Sometimes you get unexpected results when you use a PDF document as a background.
A PDF used as a background in a merge or superimpose operation is often referred to as the letterhead, watermark, logo, or briefpapier (in German). These documents can have properties that make them unsuited for this purpose. Among the common problems are font, color model, and transparency issues.
The result of using a problematic PDF is often strange colors or strange-looking text.
Normally, you can clean the PDF by printing it to a new PDF. This process can rewrite the structure of the document so that it can be used in the merge or superimpose operation.
A method that often works is to open the PDF in Adobe Reader and print it to a Bullzip PDF Printer installed in XPS mode. The method is not bulletproof but is often a good first try.
Text that looked strange before will most likely be fixed. However, you may not be able to select and copy/paste it as text anymore. Also, colors are now likely to be close to the original but there may still be small differences.
You can play around with this process to see if you can get a better result. Here are some parameters that you can test with different values.
- Try to print it from other PDF readers such as Bullzip PDF Studio or Sumatra PDF.
- DPI and color models.
- Print quality setting on the document tab.
It is often a combination of printing the PDF from a specific PDF viewer to a specific PDF printer that will remove the commands that are causing the problem.
Here are some PDF viewers to try:
- Bullzip PDF Studio
- Adobe PDF Reader
- Sumatra PDF Reader
Combine that with printing to one of these PDF printers:
- Bullzip PDF Printer
- Bullzip PDF Printer in XPS mode
- Microsoft Print to PDF
If you cannot fix the PDF yourself, then it may be an option to go back to the designer and have them try to create a PDF without transparency and special font information. It may be that they can change some settings in the PDF export that will fix the problem.
The PDF printer was originally based on converting the output from Postscript drivers to PDF. This way of doing it has served the purpose well for a long time. However, sometimes the output can convert in ways that do not serve the end purpose well.
Especially font issues have been a reason to look for alternatives to the Postscript driver technology. Postscript has built-in fonts and different strategies for embedding subsets of fonts which may not work well with software that tries to read or copy/paste the content of PDF documents.
To fix some of the Postscript related issues we have added the option to use an XPS based driver. The functionality of the XPS based approach supports fewer features but it solves some of the other issues.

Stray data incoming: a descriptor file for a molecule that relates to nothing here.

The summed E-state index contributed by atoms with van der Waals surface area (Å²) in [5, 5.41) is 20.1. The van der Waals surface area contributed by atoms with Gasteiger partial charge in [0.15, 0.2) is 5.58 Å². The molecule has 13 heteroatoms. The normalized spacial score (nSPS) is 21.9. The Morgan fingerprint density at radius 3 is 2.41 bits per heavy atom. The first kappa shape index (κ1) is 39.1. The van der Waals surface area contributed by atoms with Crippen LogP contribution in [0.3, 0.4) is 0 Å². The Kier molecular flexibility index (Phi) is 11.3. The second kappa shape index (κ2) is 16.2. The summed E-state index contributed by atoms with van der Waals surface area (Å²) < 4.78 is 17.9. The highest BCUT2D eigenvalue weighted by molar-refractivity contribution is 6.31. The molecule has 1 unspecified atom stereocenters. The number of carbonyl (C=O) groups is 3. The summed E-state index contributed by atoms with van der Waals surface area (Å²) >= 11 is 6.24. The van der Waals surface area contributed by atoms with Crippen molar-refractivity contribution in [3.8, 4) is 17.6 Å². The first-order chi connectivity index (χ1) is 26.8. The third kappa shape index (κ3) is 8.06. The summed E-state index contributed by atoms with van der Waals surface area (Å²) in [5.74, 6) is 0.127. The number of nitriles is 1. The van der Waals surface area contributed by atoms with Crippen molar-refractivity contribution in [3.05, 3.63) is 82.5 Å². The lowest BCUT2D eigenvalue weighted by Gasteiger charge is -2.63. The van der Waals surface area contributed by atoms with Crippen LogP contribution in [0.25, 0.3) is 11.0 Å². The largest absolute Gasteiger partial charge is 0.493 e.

You can tell the installer to add a PDF printer based on an XPS driver by adding the /XPS switch to the command line of the setup program.
The following command line is an example that shows how to add an extra PDF printer named “PDF Printer (XPS)” to your system.
Setup_BullzipPDFPrinter_11_10_0_2761_PRO_EXP.exe /XPS /PRINTERNAME="PDF Printer (XPS)"
The new printer will ask the printing application to print using an XPS based driver and convert the output to PDF.
When you merge PDF documents, you may see font information looking like this:
It tells you that the same font is included many times in the resulting PDF document. This will take up more space in you should try to avoid this.
The reason behind this behavior is that you are including a subset of a font every time you append a new PDF. If you use characters from the font that you didn’t already have in an included subset, it will include a new subset.
You can fix this by selecting to include the full font when you create the first PDF or the first time it is used. To do this, you should open the options dialog and select “All” in the Embed Fonts setting.
Keep in mind that changes through the options dialog only affects the logged in user. If you want to force a setting for all uses you should add the following lines to your global settings file.
Sometimes you can experience font problems when printing to PDF. Many different problems can cause fonts to be missing, render as boxes or look like strange unknown characters or artifacts. Usually font problems are related to specific application. Some applications may be using the Windows print system in a different way than other programs. This can cause font problems that only occurs when printing from these systems. Here are some tips on what you can try to solve the font problems.
Embedding fonts in your PDF
The PDF printer supports different levels of font embedding. When you embed a font in your document then the information about the fonts are saved with your PDF file. When fonts are not embedded then the PDF may show strange things such as small squares or nothing at all when you open the PDF. By default, the printer embeds the characters that are used from the fonts in the PDF. You can change this setting from Subset to All and hope that the extra font information solves a font problem that you may be experiencing. Font embedding is changed in the Options dialog.
TrueType Font Download Option
The second thing you can try is to change the TrueType font download option in the printer’s advanced settings. It is set to Automatic by default but changing it to outline may solve the missing fonts problem.
Normally, you can get to this dialog when you print. In the Print dialog where you select a printer there is a button named Preferences. Click that button and then click the Advanced button.
If you want to change the default behavior to outline then you should open the Advanced Options dialog from the printer properties in your list of printers. On the Advanced tab, you can set the printing defaults.